What's going on?
Investors pulled $20 billion out of stock exchange-traded funds (ETFs) in May – the highest level of withdrawals on record.
What does this mean?
The old “sell in May and go away” chestnut came good last month, with investors appearing to do just that. Different ETFs track different things, and those tracking stock markets sold off big time – especially in the US. Investors were particularly keen on getting rid of funds tracking the value of tech and energy stocks, flocking instead to those offering exposure to safer bond markets. Jitters around future global economic growth were the likely culprit, given the raging trade war and tariffs hitting companies’ profits – and therefore their share prices.
Why should I care?
For you personally: ETFs are still cool, guys.
While May was the first month since 2014 in which more money was withdrawn from exchange-traded products in general than was put in, over $5 trillion is still invested in them – 10% more than a year ago (tweet this). ETFs now account for half of US stock funds, partly thanks to the lower fees they charge compared to “actively” managed funds where a manager picks and chooses stocks they think will beat the overall market. (The majority fail to do so, but are still enjoying their second-best performance of the last decade.) ETFs remain attractive to individuals and robo-advisors alike – and with discerning investors now able to more cheaply track ethical investments too, active managers are having to look for other ways to justify their higher fees.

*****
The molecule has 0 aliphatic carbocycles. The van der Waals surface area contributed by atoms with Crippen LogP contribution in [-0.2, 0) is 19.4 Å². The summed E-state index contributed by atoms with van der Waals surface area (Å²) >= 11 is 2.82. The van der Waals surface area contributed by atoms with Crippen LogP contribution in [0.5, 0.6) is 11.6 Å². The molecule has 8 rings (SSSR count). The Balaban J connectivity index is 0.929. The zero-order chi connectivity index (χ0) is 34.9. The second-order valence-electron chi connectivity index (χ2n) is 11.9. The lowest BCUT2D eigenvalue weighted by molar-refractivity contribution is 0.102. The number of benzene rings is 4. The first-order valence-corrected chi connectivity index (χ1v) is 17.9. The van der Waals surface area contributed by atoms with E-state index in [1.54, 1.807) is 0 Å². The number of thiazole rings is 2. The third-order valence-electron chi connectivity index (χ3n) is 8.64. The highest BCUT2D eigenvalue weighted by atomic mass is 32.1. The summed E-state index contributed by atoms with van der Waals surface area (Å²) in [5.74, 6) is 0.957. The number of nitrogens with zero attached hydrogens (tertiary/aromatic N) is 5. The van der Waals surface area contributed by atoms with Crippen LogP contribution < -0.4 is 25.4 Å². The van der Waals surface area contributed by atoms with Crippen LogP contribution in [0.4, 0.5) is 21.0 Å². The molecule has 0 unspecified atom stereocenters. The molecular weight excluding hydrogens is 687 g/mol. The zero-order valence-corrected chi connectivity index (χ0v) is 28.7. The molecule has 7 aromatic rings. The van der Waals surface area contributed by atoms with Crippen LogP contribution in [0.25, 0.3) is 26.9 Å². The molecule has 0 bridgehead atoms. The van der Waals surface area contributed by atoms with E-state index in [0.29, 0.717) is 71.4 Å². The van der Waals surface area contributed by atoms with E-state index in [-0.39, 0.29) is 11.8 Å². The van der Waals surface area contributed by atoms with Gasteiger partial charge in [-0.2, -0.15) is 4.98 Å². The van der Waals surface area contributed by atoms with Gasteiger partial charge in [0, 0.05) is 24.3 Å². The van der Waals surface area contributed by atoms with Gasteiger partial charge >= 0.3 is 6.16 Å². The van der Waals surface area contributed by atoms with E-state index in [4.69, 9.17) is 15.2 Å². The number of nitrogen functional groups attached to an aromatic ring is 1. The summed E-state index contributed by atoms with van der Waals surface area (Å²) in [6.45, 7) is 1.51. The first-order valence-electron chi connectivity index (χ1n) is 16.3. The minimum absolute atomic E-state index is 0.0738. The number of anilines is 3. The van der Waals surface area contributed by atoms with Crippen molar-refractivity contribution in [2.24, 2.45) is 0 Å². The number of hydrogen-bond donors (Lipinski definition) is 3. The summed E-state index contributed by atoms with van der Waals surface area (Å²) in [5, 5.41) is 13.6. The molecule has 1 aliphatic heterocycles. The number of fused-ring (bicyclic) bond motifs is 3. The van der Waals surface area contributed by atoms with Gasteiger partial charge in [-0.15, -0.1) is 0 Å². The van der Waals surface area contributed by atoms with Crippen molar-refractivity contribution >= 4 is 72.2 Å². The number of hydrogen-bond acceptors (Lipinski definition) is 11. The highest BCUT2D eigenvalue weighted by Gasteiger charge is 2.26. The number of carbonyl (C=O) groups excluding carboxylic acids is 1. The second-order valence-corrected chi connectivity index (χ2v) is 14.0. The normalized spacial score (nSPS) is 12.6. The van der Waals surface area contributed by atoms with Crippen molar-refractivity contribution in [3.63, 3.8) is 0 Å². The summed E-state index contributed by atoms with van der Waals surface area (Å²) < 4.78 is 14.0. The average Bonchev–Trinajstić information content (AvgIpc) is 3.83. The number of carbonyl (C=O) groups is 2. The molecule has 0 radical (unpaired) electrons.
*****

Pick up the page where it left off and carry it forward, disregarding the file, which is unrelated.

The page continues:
The bigger picture: A fast boat to China.
Chinese brokerage Huatai Securities will become the country’s first company to sell shares in London next week, raising over $1 billion in the process. China’s laws make foreign ownership of public companies tricky, but “global depository receipts” are one way to get around them. The listing may well attract some stock pickers – and inclusion in a few ETFs is sure to follow.